Biological Activity of Emu Oil

Biological Activity of Emu Oil

Authors: Robert Nicolosi, Subbiah Yoganathan, Thomas Wilson, Jajime Sasaki

Institution: University of Massachusetts, Lowell and the Forsyth Institute

Abstract(s) To be presented at AOCS, May 2001

Emu Oil is derived from the emu (Dromaius novaehollandiae), which originated in Australia. While many therapeutic benefits have been attributed to emu oil ranging from wound healing, anti-inflammation as well as anti-bacterial and anti-viral activity, there have been no published reports of these benefits. This presentation will report of the cholesterol lowering, anti-inflammatory and transdermal delivery properties of emu oil.

For the cholesterol-lowering studies, hamsters were fed chow-based diets containing either 10% coconut oil or emu oil with 0.05% cholesterol for 4 weeks. Compared to coconut oil, hamsters fed emu oil had 25% lower levels of plasma non-HDL-C and a 27% increase in HDL-C (p<0.05).

For the anti-inflammation studies, the auricular area of mice were treated with either 2% croton oil (pro-inflammatory oil) or emu oil. Auricular thickness and ear plug weights were significantly reduced 42% and 71%, respectively, in the emu oil treated mice. The cytokines IL-1 and TNF-alpha from homogenates of ear tissue were also significantly reduced 83% and 66%, respectively relative to the croton oil.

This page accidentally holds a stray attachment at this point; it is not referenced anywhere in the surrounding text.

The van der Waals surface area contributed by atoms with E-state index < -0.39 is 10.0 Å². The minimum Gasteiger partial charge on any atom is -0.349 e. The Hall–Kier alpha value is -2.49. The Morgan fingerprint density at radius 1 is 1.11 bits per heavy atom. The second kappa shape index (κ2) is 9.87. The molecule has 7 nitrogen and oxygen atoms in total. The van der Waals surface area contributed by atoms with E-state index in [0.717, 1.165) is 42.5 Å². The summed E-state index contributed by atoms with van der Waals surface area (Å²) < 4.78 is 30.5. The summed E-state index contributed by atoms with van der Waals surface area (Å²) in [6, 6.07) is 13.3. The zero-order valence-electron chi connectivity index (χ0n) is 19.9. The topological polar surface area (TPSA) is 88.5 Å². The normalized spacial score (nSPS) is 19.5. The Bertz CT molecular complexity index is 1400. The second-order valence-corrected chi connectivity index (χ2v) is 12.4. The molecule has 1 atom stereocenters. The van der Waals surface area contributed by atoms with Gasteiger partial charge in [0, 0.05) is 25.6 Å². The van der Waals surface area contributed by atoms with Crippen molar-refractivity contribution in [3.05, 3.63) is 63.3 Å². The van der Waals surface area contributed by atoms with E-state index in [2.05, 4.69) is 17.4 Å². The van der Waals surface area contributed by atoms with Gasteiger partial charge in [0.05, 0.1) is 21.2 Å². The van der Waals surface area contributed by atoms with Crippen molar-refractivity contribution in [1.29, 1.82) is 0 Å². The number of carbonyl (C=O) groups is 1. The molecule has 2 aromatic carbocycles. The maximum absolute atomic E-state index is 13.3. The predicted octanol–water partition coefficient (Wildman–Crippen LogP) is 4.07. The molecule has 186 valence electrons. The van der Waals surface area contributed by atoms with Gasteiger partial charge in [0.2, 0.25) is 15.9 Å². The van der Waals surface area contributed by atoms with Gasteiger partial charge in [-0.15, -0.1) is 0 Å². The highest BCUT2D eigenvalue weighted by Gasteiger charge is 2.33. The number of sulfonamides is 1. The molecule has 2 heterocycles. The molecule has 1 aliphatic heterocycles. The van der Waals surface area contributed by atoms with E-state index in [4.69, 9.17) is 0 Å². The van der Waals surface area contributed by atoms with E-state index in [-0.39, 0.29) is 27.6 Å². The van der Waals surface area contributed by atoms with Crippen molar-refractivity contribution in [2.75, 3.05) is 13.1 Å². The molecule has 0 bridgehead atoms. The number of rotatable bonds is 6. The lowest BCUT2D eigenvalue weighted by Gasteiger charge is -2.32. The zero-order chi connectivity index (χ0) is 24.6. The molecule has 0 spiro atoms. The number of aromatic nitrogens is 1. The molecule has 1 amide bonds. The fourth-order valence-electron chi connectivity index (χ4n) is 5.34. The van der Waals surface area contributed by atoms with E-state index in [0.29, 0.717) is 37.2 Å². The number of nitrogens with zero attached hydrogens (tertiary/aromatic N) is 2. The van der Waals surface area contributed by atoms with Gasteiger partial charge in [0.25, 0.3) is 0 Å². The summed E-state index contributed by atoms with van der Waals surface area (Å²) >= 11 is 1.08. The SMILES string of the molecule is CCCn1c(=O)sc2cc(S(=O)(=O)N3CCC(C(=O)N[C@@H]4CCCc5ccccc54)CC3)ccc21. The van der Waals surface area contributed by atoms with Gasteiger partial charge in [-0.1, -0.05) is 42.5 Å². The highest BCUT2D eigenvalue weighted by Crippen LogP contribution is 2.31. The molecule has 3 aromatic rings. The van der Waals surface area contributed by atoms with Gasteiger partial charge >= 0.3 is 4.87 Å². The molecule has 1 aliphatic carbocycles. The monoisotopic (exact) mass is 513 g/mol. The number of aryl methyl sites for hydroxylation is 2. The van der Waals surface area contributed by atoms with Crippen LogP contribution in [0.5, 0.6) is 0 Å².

For the transdermal delivery system studies, five topical applications of emu oil containing delta tocopherol at ratios of 1:1, 5:1, and 10:1 were applied to the shaved dorsal surface of hamsters. The 1:1 ratio of delta tocopherol to emu oil was also compared to stripped corn oil. At one hour, 1,2,3, and 7 days post-application, blood samples were taken for plasma analyses of delta tocopherol by HPLC. The different dilutions of delta tocopherol with emu oil applied topically showed a dose response reduction in plasma delta tocopherol. Compared to stripped corn oil, plasma from hamsters topically treated with emu oil had 2-4 times greater plasma levels of delta tocopherol suggesting more efficient transdermal delivery with emu oil. The active components of emu oil responsible for these biological activities remain to be determined.

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